2. Stick with direct statements and active voice
    3. Avoid insider jargon and acronyms
  5. Formulate specific, measurable objectives
    1. A goal is a general statement of the project’s overall purpose(s) – where you are going
    2. An objective is a specific measurable outcome or milepost – how you know you arrived
  6. Illustrate: project concept and the work plan
    1. Visualize the overall project with a drawing
    2. Specify major tasks and timelines; use Gantt charts, calendars or flow charts
  7. Follow application instructions EXACTLY!
    1. Common sins:
      1. Late submission
      2. Narrative too long
      3. Fonts, margins, spacing too small
      4. Signatures, certifications missing
      5. Budget narrative missing
      6. Insufficient number of copies (if you have to submit hard copies)
      7. Inappropriate binding (if you submit hard copies)
  8. Pay attention to all review criteria!
    1. Read evaluation standards carefully; then reference them in the project narrative
    2. Touch all the bases – not just the ones you’re comfortable with
  9. Polish the abstract
    1. Written last, but read first by reviewers
    2. Must be an intriguing ‘first advertisement’
    3. Should reflect entire scope of project
    4. Summarized project purpose and methods
    5. Must convey:
      1. What researcher intends to do
      2. Why it’s important
      3. Expected outcome(s)
      4. How work will be accomplished
      5. MUST be both CONCISE AND COMPLETE
  10. Presubmission review
    1. Ask seasoned colleagues for comments and suggestions
    2. Should be qualified to critique proposal content
    3. Check your ego at the door
    4. Allow time for rewrites
  11. Use proofreaders
    1. Find an eagle eyed perfectionist and someone who has a fresh set of eyes
    2. Proofreaders read for form not content
    3. Must be someone who has no stake in the project
    4. Learn to love what s/he will do for you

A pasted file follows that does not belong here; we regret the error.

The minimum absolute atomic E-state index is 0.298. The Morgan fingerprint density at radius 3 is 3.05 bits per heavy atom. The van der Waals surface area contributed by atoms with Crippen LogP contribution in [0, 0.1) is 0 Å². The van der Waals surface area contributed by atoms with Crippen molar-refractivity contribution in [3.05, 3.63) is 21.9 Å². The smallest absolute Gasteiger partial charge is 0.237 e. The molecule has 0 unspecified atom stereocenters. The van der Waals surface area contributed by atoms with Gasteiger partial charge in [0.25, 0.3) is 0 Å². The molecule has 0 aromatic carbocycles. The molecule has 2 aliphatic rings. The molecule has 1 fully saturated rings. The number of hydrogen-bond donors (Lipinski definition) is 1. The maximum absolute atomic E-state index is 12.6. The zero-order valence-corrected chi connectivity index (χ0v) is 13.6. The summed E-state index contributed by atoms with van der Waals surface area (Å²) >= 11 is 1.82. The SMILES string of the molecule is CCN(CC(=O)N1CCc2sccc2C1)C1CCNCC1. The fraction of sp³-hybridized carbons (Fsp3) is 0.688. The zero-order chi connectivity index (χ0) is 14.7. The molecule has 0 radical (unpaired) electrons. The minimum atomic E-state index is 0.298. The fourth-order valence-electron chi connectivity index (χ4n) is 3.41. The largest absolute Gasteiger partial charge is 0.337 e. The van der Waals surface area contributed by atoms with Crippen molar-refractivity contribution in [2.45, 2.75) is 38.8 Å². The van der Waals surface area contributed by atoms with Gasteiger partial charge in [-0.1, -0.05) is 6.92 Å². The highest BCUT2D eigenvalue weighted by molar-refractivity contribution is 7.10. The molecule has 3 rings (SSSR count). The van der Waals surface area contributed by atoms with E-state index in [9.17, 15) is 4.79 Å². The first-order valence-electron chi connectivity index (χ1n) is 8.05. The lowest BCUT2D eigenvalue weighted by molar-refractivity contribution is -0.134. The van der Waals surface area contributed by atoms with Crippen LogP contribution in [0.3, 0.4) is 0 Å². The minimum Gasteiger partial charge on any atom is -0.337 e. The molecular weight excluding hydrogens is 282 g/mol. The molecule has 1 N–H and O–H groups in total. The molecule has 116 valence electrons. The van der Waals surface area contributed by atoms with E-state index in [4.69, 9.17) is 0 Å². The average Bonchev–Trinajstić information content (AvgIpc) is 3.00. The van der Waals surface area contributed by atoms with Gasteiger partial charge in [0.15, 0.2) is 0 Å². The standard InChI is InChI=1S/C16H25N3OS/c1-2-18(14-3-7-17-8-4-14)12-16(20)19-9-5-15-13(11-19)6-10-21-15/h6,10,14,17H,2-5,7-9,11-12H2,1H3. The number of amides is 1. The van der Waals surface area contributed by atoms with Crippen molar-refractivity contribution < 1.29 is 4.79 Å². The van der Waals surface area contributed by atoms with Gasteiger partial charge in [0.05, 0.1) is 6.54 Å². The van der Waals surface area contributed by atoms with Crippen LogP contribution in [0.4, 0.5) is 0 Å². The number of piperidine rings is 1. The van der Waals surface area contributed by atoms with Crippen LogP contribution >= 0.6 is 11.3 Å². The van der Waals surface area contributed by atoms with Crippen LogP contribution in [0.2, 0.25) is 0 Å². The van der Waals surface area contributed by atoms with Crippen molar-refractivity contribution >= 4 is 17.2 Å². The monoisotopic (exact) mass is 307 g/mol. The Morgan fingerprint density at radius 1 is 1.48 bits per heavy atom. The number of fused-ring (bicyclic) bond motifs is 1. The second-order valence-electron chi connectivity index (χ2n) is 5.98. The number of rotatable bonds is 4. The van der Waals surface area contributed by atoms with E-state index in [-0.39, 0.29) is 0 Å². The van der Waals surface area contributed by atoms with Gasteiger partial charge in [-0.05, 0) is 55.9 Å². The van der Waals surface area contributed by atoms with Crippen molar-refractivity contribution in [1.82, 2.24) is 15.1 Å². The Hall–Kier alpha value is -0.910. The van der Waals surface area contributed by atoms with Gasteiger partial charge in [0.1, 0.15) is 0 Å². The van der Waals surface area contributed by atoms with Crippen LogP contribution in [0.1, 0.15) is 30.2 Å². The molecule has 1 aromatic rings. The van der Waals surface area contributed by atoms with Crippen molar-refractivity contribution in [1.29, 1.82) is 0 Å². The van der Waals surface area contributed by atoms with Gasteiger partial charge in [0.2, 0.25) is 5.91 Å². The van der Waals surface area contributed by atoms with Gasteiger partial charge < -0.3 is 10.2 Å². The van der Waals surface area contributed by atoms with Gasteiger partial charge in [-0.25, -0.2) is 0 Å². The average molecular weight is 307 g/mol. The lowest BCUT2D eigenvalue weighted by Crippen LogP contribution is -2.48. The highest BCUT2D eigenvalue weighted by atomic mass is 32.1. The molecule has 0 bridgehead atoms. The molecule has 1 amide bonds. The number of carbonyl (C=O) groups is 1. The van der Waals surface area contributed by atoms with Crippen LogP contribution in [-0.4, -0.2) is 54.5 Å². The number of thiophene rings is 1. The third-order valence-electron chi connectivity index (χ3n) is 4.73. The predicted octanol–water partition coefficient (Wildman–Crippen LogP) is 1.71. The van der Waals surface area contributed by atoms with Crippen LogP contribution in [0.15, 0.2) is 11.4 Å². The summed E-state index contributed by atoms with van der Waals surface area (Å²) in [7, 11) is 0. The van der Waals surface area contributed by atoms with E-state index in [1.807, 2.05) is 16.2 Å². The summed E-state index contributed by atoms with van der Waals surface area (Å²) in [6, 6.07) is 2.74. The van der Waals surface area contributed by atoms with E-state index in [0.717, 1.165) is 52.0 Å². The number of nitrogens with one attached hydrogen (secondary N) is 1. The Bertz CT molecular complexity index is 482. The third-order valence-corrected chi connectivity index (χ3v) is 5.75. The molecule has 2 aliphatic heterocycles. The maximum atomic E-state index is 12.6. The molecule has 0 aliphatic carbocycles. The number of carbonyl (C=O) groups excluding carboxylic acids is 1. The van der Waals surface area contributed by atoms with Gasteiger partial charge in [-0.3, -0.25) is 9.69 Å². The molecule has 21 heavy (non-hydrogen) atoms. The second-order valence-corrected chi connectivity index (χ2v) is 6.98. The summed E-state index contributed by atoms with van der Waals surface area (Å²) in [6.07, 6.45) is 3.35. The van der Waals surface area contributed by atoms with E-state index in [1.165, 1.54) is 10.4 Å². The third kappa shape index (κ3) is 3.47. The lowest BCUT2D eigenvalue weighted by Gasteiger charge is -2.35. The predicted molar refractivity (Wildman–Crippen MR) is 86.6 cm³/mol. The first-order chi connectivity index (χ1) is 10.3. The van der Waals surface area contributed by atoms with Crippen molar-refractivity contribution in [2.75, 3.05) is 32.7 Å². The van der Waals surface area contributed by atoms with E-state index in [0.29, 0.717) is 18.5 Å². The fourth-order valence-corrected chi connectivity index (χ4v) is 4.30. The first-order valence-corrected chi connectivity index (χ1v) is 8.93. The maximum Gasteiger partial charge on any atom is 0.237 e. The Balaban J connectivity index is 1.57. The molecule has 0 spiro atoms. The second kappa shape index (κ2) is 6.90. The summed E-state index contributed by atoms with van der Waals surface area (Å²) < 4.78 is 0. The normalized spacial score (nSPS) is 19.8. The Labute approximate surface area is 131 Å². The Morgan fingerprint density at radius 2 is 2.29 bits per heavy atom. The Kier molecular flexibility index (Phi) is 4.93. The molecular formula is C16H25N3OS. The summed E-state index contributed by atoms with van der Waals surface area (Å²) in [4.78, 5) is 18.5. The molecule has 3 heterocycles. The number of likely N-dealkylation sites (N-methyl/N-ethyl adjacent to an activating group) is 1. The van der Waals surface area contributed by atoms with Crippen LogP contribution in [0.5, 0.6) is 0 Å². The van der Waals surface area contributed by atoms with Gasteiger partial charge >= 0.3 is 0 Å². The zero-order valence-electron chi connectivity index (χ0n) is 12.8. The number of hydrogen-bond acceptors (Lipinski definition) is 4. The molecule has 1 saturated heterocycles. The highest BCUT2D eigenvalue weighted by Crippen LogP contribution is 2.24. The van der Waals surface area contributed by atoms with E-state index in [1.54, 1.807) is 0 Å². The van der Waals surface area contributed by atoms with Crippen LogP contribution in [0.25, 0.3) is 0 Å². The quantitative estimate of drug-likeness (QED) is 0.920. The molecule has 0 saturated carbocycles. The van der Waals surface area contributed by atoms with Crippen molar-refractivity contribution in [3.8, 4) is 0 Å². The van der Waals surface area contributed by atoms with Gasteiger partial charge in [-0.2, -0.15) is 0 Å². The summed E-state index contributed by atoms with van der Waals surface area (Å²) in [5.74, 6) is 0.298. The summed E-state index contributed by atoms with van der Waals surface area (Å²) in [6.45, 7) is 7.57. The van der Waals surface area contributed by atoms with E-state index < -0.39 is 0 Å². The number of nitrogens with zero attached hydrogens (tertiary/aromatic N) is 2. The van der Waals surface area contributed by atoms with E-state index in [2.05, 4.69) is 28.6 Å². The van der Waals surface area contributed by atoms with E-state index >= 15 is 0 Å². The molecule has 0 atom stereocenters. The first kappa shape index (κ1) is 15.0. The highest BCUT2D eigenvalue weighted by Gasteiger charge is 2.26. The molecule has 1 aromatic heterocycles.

5. Zero tolerance – no error is too small to correct
    6. Root out inconsistencies in format, as well as typos, misspellings, grammar, etc.
  12. Write, rewrite and rewrite
    1. Most winning proposals have been polished repeatedly
    2. Let it rest in between; sleep on every rewrite
    3. Fight the evil Pride of Authorship
    4. ALLOW TIME

 

 

Announcements

  • CLAS Dissemination and CRISP Grant applications

    The College of Liberal Arts and Sciences (CLAS) has announced the 2017 - 2018 dissemination grant applications deadlines.  The due dates are 10/13/2017 and 03/02/2018. Dissemination Grants support  faculty to engage in activities that promote their research and creative work and enhance the profile of the College and University. A critical feature of a productive research program is the ability to disseminate findings and engage in scholarly discourse with colleagues around the world to inform future research activities, develop productive research collaborations, and support new grant applications. Please follow the link above more details.

    The CLAS Research Innovation Seed Program (CRISP) 2017 - 18 due date is 03/02/2018.  The CRISP program is designated specifically to promote innovative research and creative activities and encourage the submission of applications for externally funded research. CRISP funds are intended to provide seed money to fund studies used in grant proposals and to facilitate research and creative activities that could not be completed successfully with currently available resources. Applications are accepted each spring.  Please follow the link above for details about how to apply.  

  • The CLAS Office of Research and Creative Activities phone numbers have changed! Please see below for an updated list of our phone numbers.

    Dr. Laura Argys:  (303) 315-7011

    Carol Achziger: (303) 315-7019

    Elizabeth Nylander: (303) 315-7018